Many studies have demonstrated the relationship of Gardnerella vaginalis with other bacteria in causing BV. BV is known to be a synergistic polymicrobic infection. Some of the associated bacteria include Lactobacillus species, Prevotella, and anaerobes, including Mobiluncus, Bacteroides, Peptostreptococcus, Fusobacterium, Veillonella, and Eubacterium species. Mycoplasma hominis, Ureaplasma urealyticum, and Streptococcus viridans may also play a role in BV. Atopobium vaginae is now recognized as a pathogen associated with BV.[4]

Evidence in support of a synergistic relationship includes the following: (1) Gardner and Dukes inoculated pure cultures of G vaginalis into the vaginas of healthy women and failed to produce BV symptoms; (2) inoculation of vaginal discharge fluid from BV patients into the vaginas of healthy women produced symptoms of BV; (3) treatment for BV, an antianaerobic antibiotic (metronidazole), is ineffective against G vaginalis; and (4) the volatile products elaborated from the whiff test are products of anaerobes and not of G vaginalis.

In BV, the vaginal flora becomes altered through known and unknown mechanisms, causing an increase in the local pH. This may result from a reduction in the hydrogen peroxide–producing lactobacilli. Lactobacilli are large rod-shaped organisms that help maintain the acidic pH of healthy vaginas and inhibit other anaerobic microorganisms through elaboration of hydrogen peroxide. Normally, lactobacilli are found in high concentrations in the healthy vagina. In BV, the lactobacilli population is reduced greatly, while populations of various anaerobes and G vaginalis are increased.

G vaginalis forms a biofilm in the vagina.[5] Some studies show that this biofilm may be resistant to some forms of medical treatment. This predominant G vaginalis biofilm has been shown to survive in hydrogen peroxide (H2 O2), lactic acid, and high levels of antibiotics. When the biofilm was subjected in the laboratory to enzymatic dissolution, susceptibility to H2 O2 and lactic acid were restored.[5] These findings may lead to future development of novel therapies involving enzymatic degradation of biofilms. No such products are currently on the market.

In a study published by Fredricks et al, G vaginalis was detected by PCR in 96% of subjects with BV and 70% of those without BV. Multiple other bacterial species were found by PCR in this study. Fredricks' study confirms the polymicrobial nature of BV and the presence of G vaginalis as one of the causative agents.[6]

Although BV is not considered a sexually transmitted disease, sexual activity has been linked to development of this infection. Observations in support of this include the following: (1) incidence of BV increases with an increase in the number of recent and lifetime sexual partners, (2) a new sexual partner can be related to BV, and (3) male partners of women with BV may have urethral colonization by the same organism, but the male is asymptomatic. Evidence that does not support an exclusive sexually transmitted role of BV is its occurrence in virginal females and its colonization of the rectum in virginal boys and girls.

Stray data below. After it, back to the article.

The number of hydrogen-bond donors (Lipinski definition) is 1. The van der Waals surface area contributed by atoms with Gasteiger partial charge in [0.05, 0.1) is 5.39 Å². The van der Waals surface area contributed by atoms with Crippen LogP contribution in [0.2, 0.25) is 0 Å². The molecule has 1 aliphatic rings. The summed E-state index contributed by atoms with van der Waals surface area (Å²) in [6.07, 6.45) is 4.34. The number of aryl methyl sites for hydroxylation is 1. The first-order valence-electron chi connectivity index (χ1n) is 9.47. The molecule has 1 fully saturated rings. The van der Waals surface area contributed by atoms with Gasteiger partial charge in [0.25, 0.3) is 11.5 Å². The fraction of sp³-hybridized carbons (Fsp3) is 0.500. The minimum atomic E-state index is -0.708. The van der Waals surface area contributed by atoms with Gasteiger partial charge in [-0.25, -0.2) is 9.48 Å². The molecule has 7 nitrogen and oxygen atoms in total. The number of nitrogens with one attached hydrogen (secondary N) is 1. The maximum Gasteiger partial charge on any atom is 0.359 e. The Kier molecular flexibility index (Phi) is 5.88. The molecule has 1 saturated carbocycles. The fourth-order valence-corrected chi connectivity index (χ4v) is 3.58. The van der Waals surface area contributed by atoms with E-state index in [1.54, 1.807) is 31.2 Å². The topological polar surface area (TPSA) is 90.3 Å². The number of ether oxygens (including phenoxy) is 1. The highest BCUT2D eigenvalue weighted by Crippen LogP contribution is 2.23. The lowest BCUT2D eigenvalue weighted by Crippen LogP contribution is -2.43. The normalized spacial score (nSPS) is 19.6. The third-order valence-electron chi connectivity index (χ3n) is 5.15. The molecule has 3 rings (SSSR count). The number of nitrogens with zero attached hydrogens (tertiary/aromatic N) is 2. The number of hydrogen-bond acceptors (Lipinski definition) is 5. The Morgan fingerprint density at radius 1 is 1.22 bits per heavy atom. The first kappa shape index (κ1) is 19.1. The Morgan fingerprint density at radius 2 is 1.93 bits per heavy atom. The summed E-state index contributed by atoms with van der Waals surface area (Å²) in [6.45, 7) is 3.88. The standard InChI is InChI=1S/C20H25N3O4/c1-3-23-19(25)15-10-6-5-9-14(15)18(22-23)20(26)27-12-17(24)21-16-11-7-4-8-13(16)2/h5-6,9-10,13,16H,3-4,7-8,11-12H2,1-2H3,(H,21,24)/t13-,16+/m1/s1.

More recent studies indicated that BV is associated with changes in select soluble immune mediators, an increase in HIV target cells, and a reduction in endogenous antimicrobial activity, which may contribute to the increased risk of HIV acquisition.[7]

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Etiology

Bacterial vaginosis is a polymicrobic synergistic infection. As described in Pathophysiology, the normally predominant lactobacilli population is reduced in the vagina, while populations of Gardnerella vaginalis and other anaerobes are increased.

G vaginalis is the only member of its genus. Originally, it was known as Haemophilus vaginalis and then as Corynebacterium vaginale. It is a nonmotile, nonflagellated, nonsporeforming, facultative anaerobic, and nonencapsulated bacteria.

Although G vaginalis appears microscopically as a gram-variable rod, it is officially categorized as a gram-negative rod.

Other factors associated in the development of BV include douching, tub bathing (particularly with bubble bath), use of over-the-counter intravaginal hygiene products, multiple sexual partners, high frequency of intercourse, the use of an IUD and the presence of other sexually transmitted diseases.[8]  The theory for why these factors contribute to the development of BV is that they disrupt the normal vaginal flora. Some evidence shows that hormonal contraception (both combined estrogen/progestin and progestin only) is protective for the development of BV. Recurrent BV may be attributable to previous colonization of the oral cavity or anus with BV-associated bacteria.[9]

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Epidemiology

United States statistics